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Carroll v. Stettler

United States District Court, Third Circuit

May 30, 2013



Mary A. McLaughlin, Judge.

This opinion addresses the remaining portion of a motion for summary judgment in a lawsuit seeking to recover transfers made to defendants as part of a Ponzi scheme operation. The plaintiffs are investors who incurred a net loss as a result of the fraudulent scheme. The defendants[1] who remain subject to the instant motion are investors who the plaintiffs contend received more than they invested. Plaintiffs argue that they are entitled to the return of investment profits from defendants under the Pennsylvania Uniform Fraudulent Transfer Act and the equitable doctrine of unjust enrichment. The Court grants the motion in part and denies it in part.

I. Factual and Procedural Summary[2]

The Court incorporates by reference its recitation of the facts of the underlying dispute as stated in its opinion dated April 18, 2013. Docket No. 575, available at 2013 WL 1702636 (“Insider Defendant Opinion”). To summarize, non-party Lizette Morice was the head of Gaddel Enterprises, Inc., a purported real estate investment firm. Morice represented to potential investors that they could earn a share of Gaddel profits by contributing an investment in certain properties; in reality, the properties allegedly purchased by Gaddel were fictitious, and the company continuously operated at a loss. On July 23, 2008, Morice pled guilty to seven counts of mail fraud for conducting a Ponzi scheme worth over $7 million dollars. Tr. Change of Plea Hr’g, U.S. v. Morice, No. 08-cr-132-1, at 13:10-14:14.

On May 14, 2010, plaintiffs[3] initiated this lawsuit against defendants, all of whom had received financial transfers from Gaddel sometime between April 2006 and July 2007. The lawsuit sought the recovery of certain monies transferred from Gaddel to the defendants, which would subsequently be distributed pro rata among the plaintiff class. On April 10, 2012, the plaintiffs filed the instant motion for summary judgment against twelve defendants and their entities. Three of the defendants, Albin E. Delgado, James Martin, and Troy McClain, were salaried employees of Gaddel. The remaining defendants were non-salaried investors.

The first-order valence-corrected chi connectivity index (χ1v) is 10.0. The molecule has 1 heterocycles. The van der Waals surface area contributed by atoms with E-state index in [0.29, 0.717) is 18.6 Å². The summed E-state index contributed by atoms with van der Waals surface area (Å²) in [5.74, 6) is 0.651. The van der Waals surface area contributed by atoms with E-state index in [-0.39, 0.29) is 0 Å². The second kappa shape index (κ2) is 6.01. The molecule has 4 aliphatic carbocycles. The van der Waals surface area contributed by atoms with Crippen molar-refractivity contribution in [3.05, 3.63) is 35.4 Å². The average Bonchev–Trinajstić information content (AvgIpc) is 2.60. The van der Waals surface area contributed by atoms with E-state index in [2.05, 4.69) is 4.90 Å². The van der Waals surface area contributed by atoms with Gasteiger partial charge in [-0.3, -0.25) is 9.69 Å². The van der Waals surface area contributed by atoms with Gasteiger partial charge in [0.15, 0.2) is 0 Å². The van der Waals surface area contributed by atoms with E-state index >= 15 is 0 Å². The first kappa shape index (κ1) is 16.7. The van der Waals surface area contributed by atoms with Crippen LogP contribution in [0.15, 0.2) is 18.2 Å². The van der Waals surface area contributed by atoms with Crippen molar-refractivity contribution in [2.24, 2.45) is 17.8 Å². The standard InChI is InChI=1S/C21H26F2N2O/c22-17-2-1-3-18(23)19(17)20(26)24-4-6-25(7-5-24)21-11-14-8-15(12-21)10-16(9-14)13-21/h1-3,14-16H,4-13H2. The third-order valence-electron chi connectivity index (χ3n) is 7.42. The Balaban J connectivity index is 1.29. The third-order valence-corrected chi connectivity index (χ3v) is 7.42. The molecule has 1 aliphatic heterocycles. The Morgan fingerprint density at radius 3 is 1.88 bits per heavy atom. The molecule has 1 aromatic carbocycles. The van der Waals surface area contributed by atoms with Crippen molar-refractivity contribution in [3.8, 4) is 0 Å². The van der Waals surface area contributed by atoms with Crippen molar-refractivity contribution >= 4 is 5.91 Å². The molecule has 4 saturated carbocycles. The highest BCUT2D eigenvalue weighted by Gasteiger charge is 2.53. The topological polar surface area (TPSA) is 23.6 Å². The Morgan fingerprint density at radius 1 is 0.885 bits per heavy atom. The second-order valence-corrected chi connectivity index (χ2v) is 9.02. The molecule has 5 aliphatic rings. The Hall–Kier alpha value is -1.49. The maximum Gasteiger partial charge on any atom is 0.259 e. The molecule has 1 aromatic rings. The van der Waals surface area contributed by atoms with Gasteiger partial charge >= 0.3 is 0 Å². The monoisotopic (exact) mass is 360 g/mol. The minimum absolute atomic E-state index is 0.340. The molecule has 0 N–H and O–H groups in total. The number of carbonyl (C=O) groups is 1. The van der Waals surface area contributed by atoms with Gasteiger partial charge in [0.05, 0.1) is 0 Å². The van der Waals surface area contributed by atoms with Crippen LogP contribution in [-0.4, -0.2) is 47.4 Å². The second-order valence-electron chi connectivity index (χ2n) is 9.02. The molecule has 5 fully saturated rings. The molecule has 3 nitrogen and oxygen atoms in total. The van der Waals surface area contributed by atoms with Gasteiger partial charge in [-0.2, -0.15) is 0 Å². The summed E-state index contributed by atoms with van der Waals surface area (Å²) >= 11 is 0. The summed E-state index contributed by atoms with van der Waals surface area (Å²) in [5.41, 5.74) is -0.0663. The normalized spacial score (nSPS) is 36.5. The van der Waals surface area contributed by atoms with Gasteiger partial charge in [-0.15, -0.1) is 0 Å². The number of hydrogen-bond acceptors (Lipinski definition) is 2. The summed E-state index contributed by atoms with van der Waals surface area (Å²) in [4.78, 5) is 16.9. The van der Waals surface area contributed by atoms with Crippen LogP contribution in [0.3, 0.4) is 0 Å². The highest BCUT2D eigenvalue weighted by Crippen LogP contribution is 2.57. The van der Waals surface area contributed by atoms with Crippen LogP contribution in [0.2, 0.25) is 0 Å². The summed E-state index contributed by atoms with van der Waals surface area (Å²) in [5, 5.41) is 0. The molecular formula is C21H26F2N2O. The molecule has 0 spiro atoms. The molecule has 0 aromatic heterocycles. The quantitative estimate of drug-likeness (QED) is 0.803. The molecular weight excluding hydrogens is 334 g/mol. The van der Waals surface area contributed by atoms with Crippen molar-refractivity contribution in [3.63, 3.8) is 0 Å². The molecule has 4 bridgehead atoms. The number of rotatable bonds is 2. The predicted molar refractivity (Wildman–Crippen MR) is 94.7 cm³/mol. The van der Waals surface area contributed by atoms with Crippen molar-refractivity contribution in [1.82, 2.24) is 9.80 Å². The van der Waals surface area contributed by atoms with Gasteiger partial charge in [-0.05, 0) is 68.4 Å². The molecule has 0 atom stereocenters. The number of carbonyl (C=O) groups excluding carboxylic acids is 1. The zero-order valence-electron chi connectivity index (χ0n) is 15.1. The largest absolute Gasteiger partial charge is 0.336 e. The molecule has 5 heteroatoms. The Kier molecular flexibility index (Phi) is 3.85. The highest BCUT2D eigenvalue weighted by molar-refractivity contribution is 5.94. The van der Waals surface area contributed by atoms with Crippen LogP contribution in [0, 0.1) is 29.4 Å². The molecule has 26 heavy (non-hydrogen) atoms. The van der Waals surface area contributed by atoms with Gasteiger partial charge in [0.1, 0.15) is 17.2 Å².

After receiving some form of opposition from ten of the defendants, [4] the Court invited all interested parties to attend an oral argument on March 13, 2013. Among those in attendance at oral argument was counsel for defendant McClain and Accu-Tax; defendants Martin and Wisniewski attended pro se. Due to complications with representation from the law offices of Penberthy & Penberthy, P.C., who are the counsel of record for defendants Batdorf, DeJesus, Angeliki Diamantis, Christina Diamantis, and James Monaghan, the Court did not hear argument from those counsel.[5] Defendants Christopher and Catherine McAstocker and Delgado did not appear.

In an opinion dated April 18, 2013, the Court issued a decision on the motion as to defendants Delgado, Martin, and McClain, the salaried employees. The Court held that the plaintiffs were creditors of Gaddel under the Pennsylvania Uniform Fraudulent Transfer Act (PUFTA). Insider Defendant Opinion, 2013 WL 1702636 at *4. It also held that the transfers were made by Gaddel, through Morice, with actual fraudulent intent. Id. However, it held that there remained genuine issues of material fact regarding whether the transactions made to Martin and McClain fell under the good faith affirmative defense. It thus denied the plaintiffs’ motion as to Martin and McClain, but granted it as to Delgado. Id. at *9.

In accordance with discussion with counsel at oral argument, the Court reserved ruling on the motion against the remaining defendants and their entities, awaiting written responses from Penberthy & Penberthy.[6] The deadline for written responses having expired on March 30, 2013, the Court now proceeds with this portion of the analysis.

II. Analysis

Plaintiffs have moved for summary judgment under Fed.R.Civ.P. 56(a), [7] seeking to recover transfers related to defendants’ investment profits from Gaddel. They claim relief under the Pennsylvania Uniform Fraud Transfer Act (PUFTA) and the equitable doctrine of unjust enrichment.

A. Pennsylvania Uniform Fraudulent Transfer Act

Plaintiffs’ first claim derives from PUFTA, Pennsylvania’s version of the Uniform Fraud Transfer Act. 12 Pa. Cons. Stat. § 5101, et seq. Under PUFTA, creditors may recover monies transferred to a third party if the plaintiffs are “creditors” as defined by the statute; the transfers were made with actual fraudulent intent; and there are no viable defenses. Id. § 5104(a)(1); 5107(a)(1); 5108.